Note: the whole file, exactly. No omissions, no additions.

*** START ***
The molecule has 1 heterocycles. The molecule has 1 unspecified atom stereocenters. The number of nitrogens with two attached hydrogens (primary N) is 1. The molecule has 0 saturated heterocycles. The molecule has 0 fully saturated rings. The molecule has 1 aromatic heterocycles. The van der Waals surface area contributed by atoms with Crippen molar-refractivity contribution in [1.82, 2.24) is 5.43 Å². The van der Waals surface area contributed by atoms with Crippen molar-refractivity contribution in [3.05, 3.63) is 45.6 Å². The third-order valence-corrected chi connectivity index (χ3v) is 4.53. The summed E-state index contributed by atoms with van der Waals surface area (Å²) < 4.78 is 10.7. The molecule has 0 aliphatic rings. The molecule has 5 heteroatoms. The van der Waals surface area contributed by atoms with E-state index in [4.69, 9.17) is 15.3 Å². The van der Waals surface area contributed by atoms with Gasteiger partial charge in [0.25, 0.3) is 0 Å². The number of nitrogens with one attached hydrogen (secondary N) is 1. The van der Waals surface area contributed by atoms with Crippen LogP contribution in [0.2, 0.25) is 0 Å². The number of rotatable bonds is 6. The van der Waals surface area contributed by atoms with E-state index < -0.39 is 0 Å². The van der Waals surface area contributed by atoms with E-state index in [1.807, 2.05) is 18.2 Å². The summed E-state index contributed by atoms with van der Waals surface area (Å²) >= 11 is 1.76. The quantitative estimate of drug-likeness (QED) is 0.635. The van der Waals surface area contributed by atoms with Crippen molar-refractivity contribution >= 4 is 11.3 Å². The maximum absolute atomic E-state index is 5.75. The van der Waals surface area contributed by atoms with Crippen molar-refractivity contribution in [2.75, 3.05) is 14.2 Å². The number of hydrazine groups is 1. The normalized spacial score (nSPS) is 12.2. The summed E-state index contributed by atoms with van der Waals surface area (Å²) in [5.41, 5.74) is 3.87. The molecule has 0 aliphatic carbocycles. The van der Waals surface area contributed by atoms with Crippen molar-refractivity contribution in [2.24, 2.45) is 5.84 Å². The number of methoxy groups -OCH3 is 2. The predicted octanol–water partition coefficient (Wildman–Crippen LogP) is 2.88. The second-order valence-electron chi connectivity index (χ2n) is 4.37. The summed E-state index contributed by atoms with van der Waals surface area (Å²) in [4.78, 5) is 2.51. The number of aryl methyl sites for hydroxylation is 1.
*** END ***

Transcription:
The molecule has 1 heterocycles. The molecule has 1 unspecified atom stereocenters. The number of nitrogens with two attached hydrogens (primary N) is 1. The molecule has 0 saturated heterocycles. The molecule has 0 fully saturated rings. The molecule has 1 aromatic heterocycles. The van der Waals surface area contributed by atoms with Crippen molar-refractivity contribution in [1.82, 2.24) is 5.43 Å². The van der Waals surface area contributed by atoms with Crippen molar-refractivity contribution in [3.05, 3.63) is 45.6 Å². The third-order valence-corrected chi connectivity index (χ3v) is 4.53. The summed E-state index contributed by atoms with van der Waals surface area (Å²) < 4.78 is 10.7. The molecule has 0 aliphatic rings. The molecule has 5 heteroatoms. The van der Waals surface area contributed by atoms with E-state index in [4.69, 9.17) is 15.3 Å². The van der Waals surface area contributed by atoms with Gasteiger partial charge in [0.25, 0.3) is 0 Å². The number of nitrogens with one attached hydrogen (secondary N) is 1. The van der Waals surface area contributed by atoms with Crippen LogP contribution in [0.2, 0.25) is 0 Å². The number of rotatable bonds is 6. The van der Waals surface area contributed by atoms with E-state index < -0.39 is 0 Å². The van der Waals surface area contributed by atoms with E-state index in [1.807, 2.05) is 18.2 Å². The summed E-state index contributed by atoms with van der Waals surface area (Å²) >= 11 is 1.76. The quantitative estimate of drug-likeness (QED) is 0.635. The van der Waals surface area contributed by atoms with Crippen molar-refractivity contribution >= 4 is 11.3 Å². The maximum absolute atomic E-state index is 5.75. The van der Waals surface area contributed by atoms with Crippen molar-refractivity contribution in [2.75, 3.05) is 14.2 Å². The number of hydrazine groups is 1. The normalized spacial score (nSPS) is 12.2. The summed E-state index contributed by atoms with van der Waals surface area (Å²) in [5.41, 5.74) is 3.87. The molecule has 0 aliphatic carbocycles. The van der Waals surface area contributed by atoms with Crippen molar-refractivity contribution in [2.24, 2.45) is 5.84 Å². The number of methoxy groups -OCH3 is 2. The predicted octanol–water partition coefficient (Wildman–Crippen LogP) is 2.88. The second-order valence-electron chi connectivity index (χ2n) is 4.37. The summed E-state index contributed by atoms with van der Waals surface area (Å²) in [4.78, 5) is 2.51. The number of aryl methyl sites for hydroxylation is 1.